Bahrain also ranks among the top 25 countries in the world and has become the second-healthiest country, after Oman, in the Middle East and North African region, according to the Global Wellness index.
Published by LetterOne, the report showers a bright view on Bahrain’s success in maintaining good health with a rank of 24 on the list of 151 countries.
To come up with the report, LetterOne graded nations based on ten health-related metrics such as obesity, exercise, depression, blood pressure, blood glucose, tobacco, alcohol use, healthy life expectancy and government spending on healthcare and happiness.
Bahrain performed well on 7 metrics namely: exercise, blood pressure, blood glucose, alcohol use, healthy life expectancy and government spending on healthcare and happiness and poorly in tobacco use and obesity while receiving an average score on depression.
Only two countries from the Middle East and North Africa region were included in the top 25 list. Oman was the top ranking MENA country, coming second in the index.
Asia dominated the top 10 spots with the inclusion of the Philippines (4), the Maldives (5), Singapore (7), Laos (8), South Korea (9) and Cambodia (10).
The Index is one of the first comprehensive global wellness indices to be published, covering over 150 countries, compared to the existing OECD index, which aggregates data from fewer than 50 countries.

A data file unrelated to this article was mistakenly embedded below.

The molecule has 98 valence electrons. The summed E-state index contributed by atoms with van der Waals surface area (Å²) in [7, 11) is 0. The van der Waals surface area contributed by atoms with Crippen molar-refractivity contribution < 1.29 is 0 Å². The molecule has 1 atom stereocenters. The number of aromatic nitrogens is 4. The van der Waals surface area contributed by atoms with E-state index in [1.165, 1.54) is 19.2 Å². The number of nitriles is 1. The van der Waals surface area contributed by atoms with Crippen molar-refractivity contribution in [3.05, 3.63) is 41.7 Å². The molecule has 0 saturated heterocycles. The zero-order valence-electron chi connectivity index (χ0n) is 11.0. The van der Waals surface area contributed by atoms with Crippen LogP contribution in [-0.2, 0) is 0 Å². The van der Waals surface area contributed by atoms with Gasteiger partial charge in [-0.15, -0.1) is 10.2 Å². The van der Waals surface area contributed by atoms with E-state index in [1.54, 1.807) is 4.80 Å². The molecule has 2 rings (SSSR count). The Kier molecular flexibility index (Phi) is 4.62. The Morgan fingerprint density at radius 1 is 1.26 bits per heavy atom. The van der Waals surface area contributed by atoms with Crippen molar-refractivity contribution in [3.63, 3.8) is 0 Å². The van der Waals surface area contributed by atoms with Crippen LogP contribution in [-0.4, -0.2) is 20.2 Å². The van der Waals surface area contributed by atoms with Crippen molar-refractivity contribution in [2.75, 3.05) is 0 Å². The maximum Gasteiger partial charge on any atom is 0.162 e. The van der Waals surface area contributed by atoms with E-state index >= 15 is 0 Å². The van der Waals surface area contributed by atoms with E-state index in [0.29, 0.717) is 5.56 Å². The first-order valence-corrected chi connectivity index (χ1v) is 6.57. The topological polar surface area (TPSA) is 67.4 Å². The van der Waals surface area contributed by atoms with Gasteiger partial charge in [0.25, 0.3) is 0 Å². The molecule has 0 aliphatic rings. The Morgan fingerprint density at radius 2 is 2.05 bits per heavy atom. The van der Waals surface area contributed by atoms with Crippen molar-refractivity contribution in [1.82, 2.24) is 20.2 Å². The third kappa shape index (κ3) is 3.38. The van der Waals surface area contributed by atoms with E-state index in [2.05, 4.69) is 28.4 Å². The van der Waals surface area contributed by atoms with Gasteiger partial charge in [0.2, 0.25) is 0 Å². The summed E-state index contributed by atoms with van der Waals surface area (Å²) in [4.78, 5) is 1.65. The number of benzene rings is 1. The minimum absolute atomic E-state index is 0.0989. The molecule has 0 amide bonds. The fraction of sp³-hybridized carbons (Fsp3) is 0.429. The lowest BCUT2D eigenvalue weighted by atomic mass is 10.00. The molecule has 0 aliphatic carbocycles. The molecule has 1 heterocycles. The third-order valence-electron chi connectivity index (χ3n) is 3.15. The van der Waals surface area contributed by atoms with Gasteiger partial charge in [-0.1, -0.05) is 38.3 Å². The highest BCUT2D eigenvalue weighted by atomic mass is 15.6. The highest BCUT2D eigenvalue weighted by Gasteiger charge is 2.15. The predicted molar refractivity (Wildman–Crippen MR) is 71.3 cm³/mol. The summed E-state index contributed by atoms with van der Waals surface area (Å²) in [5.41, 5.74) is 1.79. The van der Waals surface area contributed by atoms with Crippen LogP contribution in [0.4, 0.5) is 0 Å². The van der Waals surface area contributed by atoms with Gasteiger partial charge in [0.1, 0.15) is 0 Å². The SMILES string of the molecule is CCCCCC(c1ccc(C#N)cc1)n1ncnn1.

The Indigo Wellness Index draws on findings as diverse as the World Health Organisation, the World Happiness Report, and public health data. “A striking observation is the finding that while rich countries tend to lead the Index, there are many emerging economies that are doing better than advanced nations.
This reflects the huge increases in life expectancy in these countries in recent years, and the poor scores for depression and obesity that advanced countries like the United States receive,” the report stated Canada scores highest in the ranking, with Iceland, the Netherlands, Norway and Sweden also coming near the top – whilst the UK only ranks at 16.
The US and Japan scored surprisingly low, and sit outside the top 25, held back by poor scores on obesity and blood pressure. The UK, with the fifth highest GDP ranking globally, comes in at 16th place, while the Maldives comes in at fourth place despite having a lower GDP ranking of 169th place.